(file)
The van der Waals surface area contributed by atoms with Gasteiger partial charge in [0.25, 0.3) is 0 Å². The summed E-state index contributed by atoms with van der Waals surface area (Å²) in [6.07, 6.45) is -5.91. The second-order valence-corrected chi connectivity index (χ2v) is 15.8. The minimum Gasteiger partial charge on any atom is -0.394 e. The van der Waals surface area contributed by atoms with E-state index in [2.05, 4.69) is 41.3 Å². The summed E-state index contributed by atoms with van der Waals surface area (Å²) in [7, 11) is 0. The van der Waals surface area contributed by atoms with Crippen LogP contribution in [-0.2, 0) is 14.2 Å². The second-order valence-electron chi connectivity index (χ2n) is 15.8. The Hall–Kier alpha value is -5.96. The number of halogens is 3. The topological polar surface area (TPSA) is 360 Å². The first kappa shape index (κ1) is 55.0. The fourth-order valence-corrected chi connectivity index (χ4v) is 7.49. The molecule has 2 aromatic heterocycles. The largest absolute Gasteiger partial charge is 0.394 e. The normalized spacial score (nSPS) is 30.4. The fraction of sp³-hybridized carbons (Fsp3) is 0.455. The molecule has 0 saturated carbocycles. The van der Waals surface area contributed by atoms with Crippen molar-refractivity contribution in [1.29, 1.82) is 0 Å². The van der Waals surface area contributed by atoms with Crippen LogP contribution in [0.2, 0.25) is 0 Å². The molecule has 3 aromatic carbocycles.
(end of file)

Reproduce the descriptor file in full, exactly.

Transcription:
The van der Waals surface area contributed by atoms with Gasteiger partial charge in [0.25, 0.3) is 0 Å². The summed E-state index contributed by atoms with van der Waals surface area (Å²) in [6.07, 6.45) is -5.91. The second-order valence-corrected chi connectivity index (χ2v) is 15.8. The minimum Gasteiger partial charge on any atom is -0.394 e. The van der Waals surface area contributed by atoms with E-state index in [2.05, 4.69) is 41.3 Å². The summed E-state index contributed by atoms with van der Waals surface area (Å²) in [7, 11) is 0. The van der Waals surface area contributed by atoms with Crippen LogP contribution in [-0.2, 0) is 14.2 Å². The second-order valence-electron chi connectivity index (χ2n) is 15.8. The Hall–Kier alpha value is -5.96. The number of halogens is 3. The topological polar surface area (TPSA) is 360 Å². The first kappa shape index (κ1) is 55.0. The fourth-order valence-corrected chi connectivity index (χ4v) is 7.49. The molecule has 2 aromatic heterocycles. The largest absolute Gasteiger partial charge is 0.394 e. The normalized spacial score (nSPS) is 30.4. The fraction of sp³-hybridized carbons (Fsp3) is 0.455. The molecule has 0 saturated carbocycles. The van der Waals surface area contributed by atoms with Crippen molar-refractivity contribution in [1.29, 1.82) is 0 Å². The van der Waals surface area contributed by atoms with Crippen LogP contribution in [0.2, 0.25) is 0 Å². The molecule has 3 aromatic carbocycles.